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Reviewed by:
  • The Blitzkrieg Legend: The 1940 Campaign in the West, and: Lightning War: Blitzkrieg in the West, 1940
  • P. M. H. Bell
The Blitzkrieg Legend: The 1940 Campaign in the West. By Karl-Heinz Frieser. Annapolis, Md.: Naval Institute Press, 2005 [1996 in German]. Maps. Photographs. Charts. Tables. Notes. Bibliography. Indexes. Pp. xx, 507. $47.50.
Lightning War: Blitzkrieg in the West, 1940. By Ronald E. Powaski. New York: Wiley, 2003. ISBN 0-471-39431-9. Maps. Photographs. Notes. Index. Pp. 388. $30.00.

These are two very different books on the German victory in the West in May-June 1940. Frieser's The Blitzkrieg Legend develops the thesis that the German success arose, not from the application of a carefully conceived blitzkrieg strategy, but from "the accidental coincidence of the most varied factors" (p. 2). Hitler did not possess a strategic blitzkrieg concept at the start of the war, and the Germans still had an army which was only semi-modern, short of motor vehicles and tanks and heavily dependent on horse transport. Similarly, the doctrine of armoured warfare was only slowly gaining ground among German commanders, the majority of whom remained cautious and conservative. In the campaign itself, the Germans owed their success more to individual initiative than to careful planning—for example, a devastating Luftwaffe attack on 13 May only took place because an officer disregarded an order to change the plan. On the other side, the Allies had more (and often better) tanks than the Germans, but numbers were not decisive. Most French tanks had no radios, and the fuel tanks in the heavy Type Bs were so small that they often simply ran out of petrol.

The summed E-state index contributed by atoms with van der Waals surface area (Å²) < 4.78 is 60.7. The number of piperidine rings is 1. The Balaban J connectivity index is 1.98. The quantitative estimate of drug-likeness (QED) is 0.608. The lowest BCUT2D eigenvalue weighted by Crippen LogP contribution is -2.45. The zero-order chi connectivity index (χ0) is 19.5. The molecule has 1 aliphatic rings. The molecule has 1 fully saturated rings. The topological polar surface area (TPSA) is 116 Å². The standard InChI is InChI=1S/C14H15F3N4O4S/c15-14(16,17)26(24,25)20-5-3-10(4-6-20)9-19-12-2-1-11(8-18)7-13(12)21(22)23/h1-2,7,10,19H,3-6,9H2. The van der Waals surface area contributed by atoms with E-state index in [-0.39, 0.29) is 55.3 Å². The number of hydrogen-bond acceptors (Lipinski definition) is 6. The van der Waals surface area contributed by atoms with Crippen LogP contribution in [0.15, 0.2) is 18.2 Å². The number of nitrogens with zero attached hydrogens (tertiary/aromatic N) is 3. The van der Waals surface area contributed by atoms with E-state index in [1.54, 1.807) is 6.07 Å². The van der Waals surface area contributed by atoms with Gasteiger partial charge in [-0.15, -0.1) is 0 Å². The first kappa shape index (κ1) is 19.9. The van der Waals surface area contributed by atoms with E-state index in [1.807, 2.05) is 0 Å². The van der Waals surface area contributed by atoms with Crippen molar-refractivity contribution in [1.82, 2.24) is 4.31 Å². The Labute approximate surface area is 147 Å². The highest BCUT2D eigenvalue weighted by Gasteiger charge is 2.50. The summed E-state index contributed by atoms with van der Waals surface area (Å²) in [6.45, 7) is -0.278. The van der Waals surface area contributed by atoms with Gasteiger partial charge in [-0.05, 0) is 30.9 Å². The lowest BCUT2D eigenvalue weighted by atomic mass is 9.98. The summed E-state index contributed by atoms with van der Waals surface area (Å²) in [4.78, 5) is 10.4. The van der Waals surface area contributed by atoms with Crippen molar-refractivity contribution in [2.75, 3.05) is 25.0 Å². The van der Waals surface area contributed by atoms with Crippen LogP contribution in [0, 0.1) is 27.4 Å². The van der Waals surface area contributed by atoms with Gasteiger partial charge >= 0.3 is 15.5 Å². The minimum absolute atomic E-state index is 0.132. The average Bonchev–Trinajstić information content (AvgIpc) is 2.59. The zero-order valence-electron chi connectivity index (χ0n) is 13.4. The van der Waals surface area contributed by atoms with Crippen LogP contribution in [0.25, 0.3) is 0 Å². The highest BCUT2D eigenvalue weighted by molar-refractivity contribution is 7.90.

Much of this is no longer novel, especially to readers of Ernest R. May's Strange Victory, but Frieser's detailed exposition, based on a thorough mastery of the German sources, commands exceptional authority. Moreover, his thesis is more nuanced than the book's title might imply. Frieser does not seek to dispense with the word blitzkrieg, but rather to clarify its significance, preferring the terms lightning operations or campaigns to lightning war. His concluding analysis of "The Secret of the Success of the German Blitzkrieg" (p. 329—no shrinking from the term here!) argues that the secret lay in a combination of tactics and technology, Panzer divisions plus speed and surprise. For Frieser, the term blitzkrieg is not dead, but has assumed another meaning.

Powaski's Lightning War makes many of the same points about numbers and quality of tanks, and includes exactly the same story about the Luftwaffe attack on 13 May. But the author's main purpose is not to present a thesis but to tell a story, which he does with clarity and verve, and with a keen eye for vivid personal accounts. He spreads his net widely to bring in different aspects of the campaign, including the capture of Eban Emael, the bombing of Rotterdam, and the Dunkirk evacuation, as well as political events in Paris and London. Old 1940 hands will find little new, but those who come fresh to the story will be carried along by the pace of the narrative.

Kieser's book is essential reading for scholars, modifying our understanding of the term blitzkrieg without removing it from our vocabulary. For the general reader or university student, Kowaski provides a first-rate introduction [End Page 531] to the events of 1940. Most readers of this journal will be glad to have both on their shelves.

P. M. H. Bell
University of Liverpool
Liverpool, United Kingdom


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pp. 531-532
Launched on MUSE
Open Access
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Archived 2010
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